Modern Slavery Act 2015: The important distinction between Young People & Adults

In the recent case of R v NHF [2022] EWCA Crim 859, the Court of Appeal emphasised the significant differences between the s.45 defence for children / young people and adults. Unfortunately this judgement is not freely available and we are unable to link to it but it can be accessed via Lexis Nexis or Westlaw.


The case of NHF concerned a young person who had been charged with offences relating to the supply of class A drugs. He had been charged alongside two adult co-defendants and all three had a raised a defence under s.45.

When summing up to the jury, the trial judge rightly identified that for NHF, the jury did not have to consider whether he had been compelled to do the act. However, the judge then went on to conflate the distinct defences for under and over 18s, namely that [for an adult] the jury had to consider whether ‘a reasonable person in the same situation as the defendant, and having the defendant's relevant characteristics, would have no realistic alternative to doing that act'; whereas the correct direction is whether ‘a reasonable person in the same situation as NHF, and having his relevant characteristics, would have done the act.'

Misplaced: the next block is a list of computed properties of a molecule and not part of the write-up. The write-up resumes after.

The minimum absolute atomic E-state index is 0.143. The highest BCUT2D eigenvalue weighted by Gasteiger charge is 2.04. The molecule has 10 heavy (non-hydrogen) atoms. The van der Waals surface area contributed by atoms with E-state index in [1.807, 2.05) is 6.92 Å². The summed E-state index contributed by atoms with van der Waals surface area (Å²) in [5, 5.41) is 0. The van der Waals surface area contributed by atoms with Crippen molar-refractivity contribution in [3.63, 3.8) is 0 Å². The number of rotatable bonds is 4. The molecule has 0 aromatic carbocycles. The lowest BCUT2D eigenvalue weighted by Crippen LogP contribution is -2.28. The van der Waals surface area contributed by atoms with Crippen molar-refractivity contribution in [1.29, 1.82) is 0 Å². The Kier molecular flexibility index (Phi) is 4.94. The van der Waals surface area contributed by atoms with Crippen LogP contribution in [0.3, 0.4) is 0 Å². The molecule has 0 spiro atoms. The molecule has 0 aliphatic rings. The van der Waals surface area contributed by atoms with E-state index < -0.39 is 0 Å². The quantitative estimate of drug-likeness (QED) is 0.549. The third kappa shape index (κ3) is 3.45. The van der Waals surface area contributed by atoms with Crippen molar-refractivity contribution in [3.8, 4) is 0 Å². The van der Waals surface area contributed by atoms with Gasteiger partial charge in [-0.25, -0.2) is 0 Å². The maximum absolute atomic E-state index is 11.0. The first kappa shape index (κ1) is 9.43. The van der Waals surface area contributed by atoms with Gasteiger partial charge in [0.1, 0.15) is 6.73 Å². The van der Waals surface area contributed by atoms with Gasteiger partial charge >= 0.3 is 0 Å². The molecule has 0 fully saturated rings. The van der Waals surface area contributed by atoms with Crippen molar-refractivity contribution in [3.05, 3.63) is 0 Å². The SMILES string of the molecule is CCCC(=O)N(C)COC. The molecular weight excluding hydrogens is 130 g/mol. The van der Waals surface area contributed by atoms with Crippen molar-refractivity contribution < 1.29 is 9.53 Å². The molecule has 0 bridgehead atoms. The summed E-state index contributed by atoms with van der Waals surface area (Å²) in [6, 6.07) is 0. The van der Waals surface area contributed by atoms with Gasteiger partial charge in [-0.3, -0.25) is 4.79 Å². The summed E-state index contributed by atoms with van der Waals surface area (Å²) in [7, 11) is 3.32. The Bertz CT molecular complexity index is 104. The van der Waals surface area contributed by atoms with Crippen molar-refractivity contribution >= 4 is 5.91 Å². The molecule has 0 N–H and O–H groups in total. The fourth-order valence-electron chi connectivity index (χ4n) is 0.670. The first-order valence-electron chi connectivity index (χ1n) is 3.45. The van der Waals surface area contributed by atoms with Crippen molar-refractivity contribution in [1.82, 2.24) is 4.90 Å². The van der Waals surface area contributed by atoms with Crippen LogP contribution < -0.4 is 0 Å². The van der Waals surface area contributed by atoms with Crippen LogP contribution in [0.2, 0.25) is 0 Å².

NHF was convicted whilst both of his co-defendants were acquitted. NHF appealed against his conviction. The Court of Appeal allowed the appeal and refused the Crown’s application for a re-trial.


In 2021 alone, the National Referral Mechanism received 12,727 referrals in relation to potential victims of Modern Day Slavery. This figure included more children than ever before. The case of NHF serves as a helpful reminder of the key differences between the s.45 defence where children and young people are concerned. This distinction is one of fundamental importance. This case also stresses the importance of clear and carefully worded legal directions, especially where there are both adult and young co-defendants before the court.

Written by Sabrina Neves, GT Stewart Solicitors